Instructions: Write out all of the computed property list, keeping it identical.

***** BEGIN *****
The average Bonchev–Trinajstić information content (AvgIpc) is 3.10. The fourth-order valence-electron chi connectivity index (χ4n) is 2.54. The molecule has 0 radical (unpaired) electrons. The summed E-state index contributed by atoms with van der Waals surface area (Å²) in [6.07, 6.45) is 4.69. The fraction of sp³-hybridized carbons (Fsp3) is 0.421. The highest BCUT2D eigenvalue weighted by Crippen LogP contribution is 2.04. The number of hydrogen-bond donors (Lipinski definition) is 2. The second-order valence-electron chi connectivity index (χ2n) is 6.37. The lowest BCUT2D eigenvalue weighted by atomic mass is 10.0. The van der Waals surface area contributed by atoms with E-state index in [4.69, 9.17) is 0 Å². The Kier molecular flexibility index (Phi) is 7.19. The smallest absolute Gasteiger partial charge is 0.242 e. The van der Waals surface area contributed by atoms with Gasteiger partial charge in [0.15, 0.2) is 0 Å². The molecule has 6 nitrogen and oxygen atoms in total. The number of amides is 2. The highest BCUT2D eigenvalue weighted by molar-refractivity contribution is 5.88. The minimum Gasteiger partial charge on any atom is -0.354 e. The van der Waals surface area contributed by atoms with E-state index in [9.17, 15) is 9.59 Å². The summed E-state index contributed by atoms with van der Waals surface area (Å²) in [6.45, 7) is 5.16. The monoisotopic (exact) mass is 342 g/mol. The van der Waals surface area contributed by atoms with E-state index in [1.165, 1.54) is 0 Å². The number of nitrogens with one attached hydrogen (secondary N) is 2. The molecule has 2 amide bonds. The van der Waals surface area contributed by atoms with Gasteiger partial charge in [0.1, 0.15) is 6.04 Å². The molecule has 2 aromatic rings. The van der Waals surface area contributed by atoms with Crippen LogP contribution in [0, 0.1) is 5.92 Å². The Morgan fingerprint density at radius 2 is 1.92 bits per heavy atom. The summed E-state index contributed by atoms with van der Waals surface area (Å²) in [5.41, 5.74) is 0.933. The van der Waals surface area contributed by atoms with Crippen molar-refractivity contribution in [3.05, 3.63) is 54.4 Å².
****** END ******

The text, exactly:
The average Bonchev–Trinajstić information content (AvgIpc) is 3.10. The fourth-order valence-electron chi connectivity index (χ4n) is 2.54. The molecule has 0 radical (unpaired) electrons. The summed E-state index contributed by atoms with van der Waals surface area (Å²) in [6.07, 6.45) is 4.69. The fraction of sp³-hybridized carbons (Fsp3) is 0.421. The highest BCUT2D eigenvalue weighted by Crippen LogP contribution is 2.04. The number of hydrogen-bond donors (Lipinski definition) is 2. The second-order valence-electron chi connectivity index (χ2n) is 6.37. The lowest BCUT2D eigenvalue weighted by atomic mass is 10.0. The van der Waals surface area contributed by atoms with E-state index in [4.69, 9.17) is 0 Å². The Kier molecular flexibility index (Phi) is 7.19. The smallest absolute Gasteiger partial charge is 0.242 e. The van der Waals surface area contributed by atoms with Gasteiger partial charge in [0.15, 0.2) is 0 Å². The molecule has 6 nitrogen and oxygen atoms in total. The number of amides is 2. The highest BCUT2D eigenvalue weighted by molar-refractivity contribution is 5.88. The minimum Gasteiger partial charge on any atom is -0.354 e. The van der Waals surface area contributed by atoms with E-state index in [9.17, 15) is 9.59 Å². The summed E-state index contributed by atoms with van der Waals surface area (Å²) in [6.45, 7) is 5.16. The monoisotopic (exact) mass is 342 g/mol. The van der Waals surface area contributed by atoms with E-state index in [1.165, 1.54) is 0 Å². The number of nitrogens with one attached hydrogen (secondary N) is 2. The molecule has 2 amide bonds. The van der Waals surface area contributed by atoms with Gasteiger partial charge in [0.1, 0.15) is 6.04 Å². The molecule has 2 aromatic rings. The van der Waals surface area contributed by atoms with Crippen LogP contribution in [0, 0.1) is 5.92 Å². The Morgan fingerprint density at radius 2 is 1.92 bits per heavy atom. The summed E-state index contributed by atoms with van der Waals surface area (Å²) in [5.41, 5.74) is 0.933. The van der Waals surface area contributed by atoms with Crippen molar-refractivity contribution in [3.05, 3.63) is 54.4 Å².